In accordance with the above novel interlock construction, when the tray is in the position prior to removal of the first pill, the lug 72 is located in the notch 66 which thus places the upwardly extending peg 74 out of contact with the indicator, thus permitting it to be moved in a counterclockwise direction relative to the tray. However, when the tray is moved to dispense a second pill, the lug 72 will be removed from the notch, which will then force the peg 74 into a recess 68 on the undersurface of the indicator to prevent movement of the indicator relative to the tray until the tray has been moved a full 360° degrees to again place the lug in the notch 66.
Turning now to the embodiment shown in FIGS. 11-13, there is illustrated a pill dispenser of the four-week variety that is similar in many respects to that illustrated in FIGS. 1-10. The various components that are substantially identical to those illustrated in FIGS. 1-10 have been given the same numerals, and their description will not be repeated unless required in discussing the features present in this embodiment which are not found in the embodiment of FIGS. 1-10.
Specifically, this second illustrated embodiment is a pill dispenser wherein the pill dispenser is produced with the indicator 86 fixed relative to the tray 80 and the blister pill package 20 is locked in position between the indicator and the tray. Thus, the pill package cannot be removed from the tray. In addition, the initial position of the indicator, tray and pill package is preset so that the first pill of the regimen is taken on a preset day, which in the illustrated embodiment is Sunday. Indicator 86 is similar to the indicating mechanism illustrated in the embodiments of FIGS. 1-10 in that it fits over hub 36 and is axially retained by projections 54. Similarly, it is provided with indicia 40 on its upper annular surface. However, it cannot be adjusted to change the day the first pill of the regimen is to be taken.
Since in this embodiment the indicator is not intended to be adjustable relative to the tray, provision is made to affix the indicator so that it cannot be moved relative to the tray. As shown in FIG. 13, the indicator is axially positioned relative to the base member 14 by being disposed over the projections 54 of the flexible spokes 56, which is similar to that illustrated in FIG. 4. The projections 54 interengage with the inwardly extending annular lip 89. Rotation of the indicator 86 relative to the tray 80 is prevented by the interaction between lugs 82 extending upwardly from the base of the tray, which lugs 82 fit into notches 88 formed in the undersurface of the indicator. As shown in FIG. 13, it is seen that the lugs 82 and notches 88 cooperate so that rotation of the indicator 86 relative to the tray 80 is prevented.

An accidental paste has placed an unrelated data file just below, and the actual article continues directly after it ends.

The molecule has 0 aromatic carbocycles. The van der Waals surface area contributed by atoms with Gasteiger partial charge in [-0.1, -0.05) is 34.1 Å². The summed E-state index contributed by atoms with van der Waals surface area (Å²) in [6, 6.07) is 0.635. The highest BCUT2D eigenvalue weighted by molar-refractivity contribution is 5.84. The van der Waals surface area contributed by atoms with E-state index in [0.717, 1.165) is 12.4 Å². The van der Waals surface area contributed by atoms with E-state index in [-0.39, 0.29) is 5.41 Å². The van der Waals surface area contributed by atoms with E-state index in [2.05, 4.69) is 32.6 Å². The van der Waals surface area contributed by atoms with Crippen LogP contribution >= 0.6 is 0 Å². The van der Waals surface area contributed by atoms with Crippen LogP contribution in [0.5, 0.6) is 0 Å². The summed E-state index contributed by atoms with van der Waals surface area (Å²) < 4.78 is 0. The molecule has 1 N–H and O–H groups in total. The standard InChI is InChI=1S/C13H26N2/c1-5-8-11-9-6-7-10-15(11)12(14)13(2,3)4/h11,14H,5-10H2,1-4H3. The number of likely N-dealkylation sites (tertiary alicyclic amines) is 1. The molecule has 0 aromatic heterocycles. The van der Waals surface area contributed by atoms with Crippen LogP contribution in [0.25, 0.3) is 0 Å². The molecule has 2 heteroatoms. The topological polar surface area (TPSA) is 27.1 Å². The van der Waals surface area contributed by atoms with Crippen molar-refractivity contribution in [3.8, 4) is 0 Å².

As shown in FIG. 13, removal of the pill package 20 from the tray is precluded by the retention of the annular surface 34 of the pill package 20 between the annular flange 87 of the indicator mechanism 86 and the upper surface of the bottom of the tray 80.
The embodiments illustrated in FIGS. 11-13 is assembled as follows:
The tray opening 84 of the tray 80 is placed over hub 36, and the tray is held in place relative to the base 4 by projections 48. Pill package 20, which has been produced in a prescribed manner to properly indicate the order in which certain pills are to be taken, is placed in the tray 80 with the tab 28 disposed in notch 30. The indicator 86 is then placed over hub 36 with the preset day, i.e., Sunday, in alignment with the pointer 44, tray opening 18, and base opening 11. The projections 54 retain the indicator against axial movement and the interengaging lugs 82 and recesses 88 prevent the indicator from rotating relative to the tray 80. When the indicator 86 is placed in position, the flange 87 locks the pill package 20 in the tray 80.
In accordance with the above novel construction, it can be seen that there is provided a dispenser in which the pill package is positively located in place and cannot be removed therefrom to permit substitution of an inferior product. Also, in one embodiment, the first day of the regimen can be set by the user, and once the first day of the indicating mechanism has been set and the first pill taken, the moving of a tray to take a second pill locks the indicating mechanism to the tray to prevent relative movement between the indicating mechanism and tray, which prevents accidental resetting of the indicator.
It is intended to cover by the appended claims all such modifications as fall within the true spirit and scope thereof.
|Cited Patent||Filing date||Publication date||Applicant||Title|
|US3199489 *||Mar 5, 1964||Aug 10, 1965||Ciba Ltd||Container for medicaments|
|US3570707 *||Oct 8, 1969||Mar 16, 1971||Desbergers Ltd||Tablet dispenser|
|US4165709 *||Jan 24, 1978||Aug 28, 1979||Ortho Pharmaceutical Corporation||Tablet dispenser|
|CH442615A *||Title not available|
|DE1806343A1 *||Oct 31, 1968||Jun 19, 1969||Novo Terapeutisk Labor As||Ausgabebehaelter fuer Tabletten|
|GB1187060A *||Title not available|